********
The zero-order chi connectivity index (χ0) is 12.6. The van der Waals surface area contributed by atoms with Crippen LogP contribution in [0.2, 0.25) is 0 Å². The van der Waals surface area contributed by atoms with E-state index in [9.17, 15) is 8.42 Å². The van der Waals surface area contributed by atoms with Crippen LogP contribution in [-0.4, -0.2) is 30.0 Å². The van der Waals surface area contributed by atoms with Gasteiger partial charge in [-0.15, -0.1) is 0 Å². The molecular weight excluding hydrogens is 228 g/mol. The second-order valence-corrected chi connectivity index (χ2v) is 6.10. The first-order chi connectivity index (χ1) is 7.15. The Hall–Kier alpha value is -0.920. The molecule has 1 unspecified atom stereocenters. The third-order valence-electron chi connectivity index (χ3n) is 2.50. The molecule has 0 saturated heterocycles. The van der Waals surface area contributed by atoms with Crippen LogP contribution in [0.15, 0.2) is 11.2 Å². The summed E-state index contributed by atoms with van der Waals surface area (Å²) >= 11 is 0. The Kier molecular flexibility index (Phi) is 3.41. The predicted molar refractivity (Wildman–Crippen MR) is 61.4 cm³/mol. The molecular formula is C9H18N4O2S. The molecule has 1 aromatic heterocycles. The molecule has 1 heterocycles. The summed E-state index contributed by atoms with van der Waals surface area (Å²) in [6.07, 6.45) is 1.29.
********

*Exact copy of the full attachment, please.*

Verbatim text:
The zero-order chi connectivity index (χ0) is 12.6. The van der Waals surface area contributed by atoms with Crippen LogP contribution in [0.2, 0.25) is 0 Å². The van der Waals surface area contributed by atoms with E-state index in [9.17, 15) is 8.42 Å². The van der Waals surface area contributed by atoms with Crippen LogP contribution in [-0.4, -0.2) is 30.0 Å². The van der Waals surface area contributed by atoms with Gasteiger partial charge in [-0.15, -0.1) is 0 Å². The molecular weight excluding hydrogens is 228 g/mol. The second-order valence-corrected chi connectivity index (χ2v) is 6.10. The first-order chi connectivity index (χ1) is 7.15. The Hall–Kier alpha value is -0.920. The molecule has 1 unspecified atom stereocenters. The third-order valence-electron chi connectivity index (χ3n) is 2.50. The molecule has 0 saturated heterocycles. The van der Waals surface area contributed by atoms with Crippen LogP contribution in [0.15, 0.2) is 11.2 Å². The summed E-state index contributed by atoms with van der Waals surface area (Å²) >= 11 is 0. The Kier molecular flexibility index (Phi) is 3.41. The predicted molar refractivity (Wildman–Crippen MR) is 61.4 cm³/mol. The molecular formula is C9H18N4O2S. The molecule has 1 aromatic heterocycles. The molecule has 1 heterocycles. The summed E-state index contributed by atoms with van der Waals surface area (Å²) in [6.07, 6.45) is 1.29.